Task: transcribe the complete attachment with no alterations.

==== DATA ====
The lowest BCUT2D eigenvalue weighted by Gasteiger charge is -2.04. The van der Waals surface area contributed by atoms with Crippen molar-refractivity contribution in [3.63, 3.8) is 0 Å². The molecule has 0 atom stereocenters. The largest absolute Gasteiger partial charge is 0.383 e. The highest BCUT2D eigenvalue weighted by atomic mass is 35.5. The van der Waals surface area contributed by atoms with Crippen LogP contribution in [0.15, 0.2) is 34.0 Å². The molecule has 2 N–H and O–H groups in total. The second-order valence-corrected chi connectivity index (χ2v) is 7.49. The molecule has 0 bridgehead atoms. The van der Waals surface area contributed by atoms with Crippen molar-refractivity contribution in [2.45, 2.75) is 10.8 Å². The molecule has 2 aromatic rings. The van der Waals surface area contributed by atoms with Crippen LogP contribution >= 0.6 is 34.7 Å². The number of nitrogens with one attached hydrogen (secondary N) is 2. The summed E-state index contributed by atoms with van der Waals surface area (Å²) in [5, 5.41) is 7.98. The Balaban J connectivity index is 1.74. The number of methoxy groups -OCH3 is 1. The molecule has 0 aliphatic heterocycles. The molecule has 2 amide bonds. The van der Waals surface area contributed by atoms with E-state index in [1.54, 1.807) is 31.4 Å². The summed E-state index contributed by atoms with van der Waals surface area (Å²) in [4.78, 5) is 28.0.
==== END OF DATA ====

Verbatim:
The lowest BCUT2D eigenvalue weighted by Gasteiger charge is -2.04. The van der Waals surface area contributed by atoms with Crippen molar-refractivity contribution in [3.63, 3.8) is 0 Å². The molecule has 0 atom stereocenters. The largest absolute Gasteiger partial charge is 0.383 e. The highest BCUT2D eigenvalue weighted by atomic mass is 35.5. The van der Waals surface area contributed by atoms with Crippen LogP contribution in [0.15, 0.2) is 34.0 Å². The molecule has 2 N–H and O–H groups in total. The second-order valence-corrected chi connectivity index (χ2v) is 7.49. The molecule has 0 bridgehead atoms. The van der Waals surface area contributed by atoms with Crippen molar-refractivity contribution in [2.45, 2.75) is 10.8 Å². The molecule has 2 aromatic rings. The van der Waals surface area contributed by atoms with Crippen LogP contribution >= 0.6 is 34.7 Å². The number of nitrogens with one attached hydrogen (secondary N) is 2. The summed E-state index contributed by atoms with van der Waals surface area (Å²) in [5, 5.41) is 7.98. The Balaban J connectivity index is 1.74. The number of methoxy groups -OCH3 is 1. The molecule has 0 aliphatic heterocycles. The molecule has 2 amide bonds. The van der Waals surface area contributed by atoms with E-state index in [1.54, 1.807) is 31.4 Å². The summed E-state index contributed by atoms with van der Waals surface area (Å²) in [4.78, 5) is 28.0.